Working on a cure for arthritis

Dr Emma Dorris from the Centre for Arthritis Research, UCD will present research on rheumatoid arthritis (RA), rare rheumatic diseases and fibromyalgia in the Great National Hotel, Ballina at 7pm, Thursday September 13.

Dr Emma Dorris from the Centre for Arthritis Research, UCD will present research on rheumatoid arthritis (RA), rare rheumatic diseases and fibromyalgia in the Great National Hotel, Ballina at 7pm, Thursday September 13.

The Mayo branch of Arthritis Ireland is hosting an information evening about ground-breaking arthritis research in Ballina this Thursday.

Dr Emma Dorris from the Centre for Arthritis Research, UCD will present research on rheumatoid arthritis (RA ), rare rheumatic diseases and fibromyalgia. The Working on a Cure event will take place in the Great National Hotel, Ballina at 7pm, Thursday September 13. It will also highlight opportunities for people to get involved in arthritis research.

According to Stacey Grealis, member of the Mayo branch: "This is a fantastic opportunity to hear first hand about some of the exciting developments which are happening in arthritis research. Ireland is a recognised global leader in rheumatology research; a position which has been supported financially in no small way by Arthritis Ireland. I have no doubt that anyone who attends will come away not only better informed, but feeling empowered and energised about the future. We encourage anyone living with arthritis – and their family members – to attend."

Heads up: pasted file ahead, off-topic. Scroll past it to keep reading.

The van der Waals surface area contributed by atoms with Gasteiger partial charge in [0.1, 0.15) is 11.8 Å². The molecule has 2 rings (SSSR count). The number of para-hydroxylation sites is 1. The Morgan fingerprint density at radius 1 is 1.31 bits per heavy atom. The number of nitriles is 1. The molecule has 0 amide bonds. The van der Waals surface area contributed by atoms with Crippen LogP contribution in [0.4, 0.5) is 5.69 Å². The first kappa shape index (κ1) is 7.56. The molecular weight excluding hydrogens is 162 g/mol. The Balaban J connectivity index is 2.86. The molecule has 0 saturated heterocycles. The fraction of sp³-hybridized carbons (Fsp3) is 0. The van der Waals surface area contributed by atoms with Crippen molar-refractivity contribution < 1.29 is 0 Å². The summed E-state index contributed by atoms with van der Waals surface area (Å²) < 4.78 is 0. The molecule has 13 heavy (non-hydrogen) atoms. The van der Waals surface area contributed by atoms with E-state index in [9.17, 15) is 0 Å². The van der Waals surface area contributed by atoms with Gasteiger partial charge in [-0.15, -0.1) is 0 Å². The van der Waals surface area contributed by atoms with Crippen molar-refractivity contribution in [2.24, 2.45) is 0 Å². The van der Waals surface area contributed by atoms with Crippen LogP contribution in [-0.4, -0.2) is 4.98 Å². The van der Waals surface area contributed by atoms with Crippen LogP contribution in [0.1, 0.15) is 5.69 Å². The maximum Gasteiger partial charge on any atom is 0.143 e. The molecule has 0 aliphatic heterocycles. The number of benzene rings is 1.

A molecular biologist, Dr Dorris’ research investigates the pathology of rheumatoid arthritis and rare rheumatic diseases. Her work includes understanding the role of a previously unknown molecule that has a different genetic signature in people with rheumatoid arthritis compared to those without it. This project was co-funded by Arthritis Ireland and the Health Research Board.

She also leads the Public and Patient Involvement initiative for the Arthritis Research Centre, which aims to reframe research to focus on the patient rather than the disease. She is also one of the inaugural eLife Ambassadors for good practice in science and the only Irish Ambassador. eLife Ambassadors aim to reinforce good practice in science, both locally and across the globe.

Rheumatoid arthritis is one of the most common inflammatory types of the disease; affecting 45,000 people in Ireland. Some 2,000 people – mainly women – are diagnosed annually with RA; the overwhelming majority in their 30s, 40s or 50s. It is estimated that 30% of patients with RA are unable to work within 10 years of onset of the condition.

In general, there are 200 different types of rheumatic and musculoskeletal disorders (RMDs ), which can cause those living with the conditions considerable pain and limit mobility and function. In severe cases, RMDs can result in significant disability, having a major impact on both quality of life and life expectancy.

In addition to the research talk, exhibitors at the event will include Homecare Medical, Home Instead, Footworks Chiropody, Bowen Therapy Mayo, Citizens Advice, the Education and Training Board and Mayo Sports Partnership.

The Mayo branch of Arthritis Ireland is a community group of people living with arthritis and fibromyalgia that advocates on behalf of and supports the 26,000 people across Mayo living with the disease. It is part of the national patient organisation, Arthritis Ireland, representing the one million people living with the condition in Ireland.

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